Back in the saddle

It’s hard to believe it’s been over three years since my last post! Honestly, where has the time gone? I’ve tried on several occasions to sit down and start writing, and once or twice a few words have dribbled out, but I just couldn’t motivate myself to push any further than that.

The last few years have been rough to say the least. Not that there haven’t been some wonderful moments sprinkled throughout (like finally getting a dog!), but overall the pandemic really hit me harder than I expected. I felt like there was a chronic tension in the air. Even the simplest tasks felt more complicated and arduous. Pockets of grief were hidden everywhere, even in moments that should have been filled with joy. Birthdays, holidays, new babies, new jobs…all these things that should have been celebrated but instead passed by silently during lockdowns. Worse were the tragedies – loved ones who were struck by illness or passed away, layoffs, natural disasters…the pain of all these moments were amplified given the inability for people to come together and support each other during these crises. 

Our wedding was one event on a long list impacted in 2020. Collin and I had been planning our wedding for June before the pandemic hit. We ended up eloping in our backyard, and postponed our non-refundable reception. Twice. We also cancelled a very carefully planned out honeymoon trip through Europe (thankfully that one was partially refundable). It absolutely crushed me that we weren’t able to follow through on our plans the way we had hoped. In fact, I still get a bit sore thinking about whether we will ever have the chance to go on the trip we planned, but my level of acceptance of the situation has improved greatly in the last year.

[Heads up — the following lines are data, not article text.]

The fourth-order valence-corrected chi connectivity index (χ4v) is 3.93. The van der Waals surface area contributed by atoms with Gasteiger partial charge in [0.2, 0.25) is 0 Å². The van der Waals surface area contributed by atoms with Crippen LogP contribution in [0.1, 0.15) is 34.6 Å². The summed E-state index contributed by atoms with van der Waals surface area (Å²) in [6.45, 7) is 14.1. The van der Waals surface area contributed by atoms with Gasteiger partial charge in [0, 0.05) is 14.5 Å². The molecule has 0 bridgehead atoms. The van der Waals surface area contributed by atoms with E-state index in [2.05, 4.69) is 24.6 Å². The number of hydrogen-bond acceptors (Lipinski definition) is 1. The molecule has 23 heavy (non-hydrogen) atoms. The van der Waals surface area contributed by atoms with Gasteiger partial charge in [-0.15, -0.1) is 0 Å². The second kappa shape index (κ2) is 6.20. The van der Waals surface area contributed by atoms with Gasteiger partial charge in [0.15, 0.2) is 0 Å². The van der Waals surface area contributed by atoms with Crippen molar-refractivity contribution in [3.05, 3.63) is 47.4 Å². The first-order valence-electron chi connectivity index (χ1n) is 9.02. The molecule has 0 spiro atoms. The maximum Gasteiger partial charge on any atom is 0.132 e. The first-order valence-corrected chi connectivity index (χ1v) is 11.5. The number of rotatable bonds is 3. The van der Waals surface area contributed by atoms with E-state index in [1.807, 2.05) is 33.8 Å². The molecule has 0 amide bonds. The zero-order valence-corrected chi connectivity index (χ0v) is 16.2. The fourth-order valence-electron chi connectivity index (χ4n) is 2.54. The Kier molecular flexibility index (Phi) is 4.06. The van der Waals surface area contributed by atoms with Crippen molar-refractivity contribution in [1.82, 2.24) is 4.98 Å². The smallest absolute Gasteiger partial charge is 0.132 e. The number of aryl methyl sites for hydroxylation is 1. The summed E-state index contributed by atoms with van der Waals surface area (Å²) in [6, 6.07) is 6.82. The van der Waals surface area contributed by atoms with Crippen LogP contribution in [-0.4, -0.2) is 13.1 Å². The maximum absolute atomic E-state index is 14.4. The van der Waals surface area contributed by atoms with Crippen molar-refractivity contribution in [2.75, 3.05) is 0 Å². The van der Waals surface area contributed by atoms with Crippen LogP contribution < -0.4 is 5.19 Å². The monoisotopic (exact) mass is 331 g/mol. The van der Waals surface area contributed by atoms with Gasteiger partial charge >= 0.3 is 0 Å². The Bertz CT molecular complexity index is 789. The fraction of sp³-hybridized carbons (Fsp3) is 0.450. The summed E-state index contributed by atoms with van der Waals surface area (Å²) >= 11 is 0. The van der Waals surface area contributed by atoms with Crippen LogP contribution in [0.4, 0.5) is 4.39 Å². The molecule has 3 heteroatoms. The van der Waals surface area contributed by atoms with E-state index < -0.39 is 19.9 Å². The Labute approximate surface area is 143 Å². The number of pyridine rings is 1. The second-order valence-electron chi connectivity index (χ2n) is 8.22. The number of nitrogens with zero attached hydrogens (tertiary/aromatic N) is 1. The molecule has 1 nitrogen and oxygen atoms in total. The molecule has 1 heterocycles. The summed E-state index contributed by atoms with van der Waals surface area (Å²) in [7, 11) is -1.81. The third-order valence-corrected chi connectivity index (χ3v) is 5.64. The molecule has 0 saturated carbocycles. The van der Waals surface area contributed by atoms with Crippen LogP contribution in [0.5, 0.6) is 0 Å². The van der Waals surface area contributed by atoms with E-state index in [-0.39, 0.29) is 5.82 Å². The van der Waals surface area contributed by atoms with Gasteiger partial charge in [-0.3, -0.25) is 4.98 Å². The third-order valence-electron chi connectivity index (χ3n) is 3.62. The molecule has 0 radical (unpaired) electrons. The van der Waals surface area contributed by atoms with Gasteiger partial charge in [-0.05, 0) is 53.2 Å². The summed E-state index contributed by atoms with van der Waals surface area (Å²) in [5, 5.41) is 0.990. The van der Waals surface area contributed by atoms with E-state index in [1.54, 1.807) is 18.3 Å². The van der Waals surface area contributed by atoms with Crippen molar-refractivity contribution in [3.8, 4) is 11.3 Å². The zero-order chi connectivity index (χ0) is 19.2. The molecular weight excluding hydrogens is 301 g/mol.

In fact, a lot has improved in this last year, which is why I think I’m finally able to get back in the proverbial saddle and start writing again. 

A huge life shift began for us last October when we headed to Vancouver Island to spend thanksgiving with family. It was on a whim that we decided to scope out a few properties that were for sale in the area. One house we almost didn’t bother to view based on the photos we saw online, but the description ticked off all of our dream house boxes. It had space for us to each have an office, plus a guest room, a HUGE fully fenced garden, a workshop for Collin, a large kitchen for me…it seemed to good to be true.

It was the last place we went to see, and that’s when we accidentally fell in love. We tried to find all the reasons why it would be ridiculous to move (there was a sizeable list). We told ourselves there must be something wrong with the property. So we looked at it a second time. After our second viewing, we went for a long walk. We discussed how utterly crazy we were for even considering this, and that we weren’t ready to make such a big move. After much deliberation, I said to Collin, “So…we’re putting an offer in then?” “I guess so.” He replied.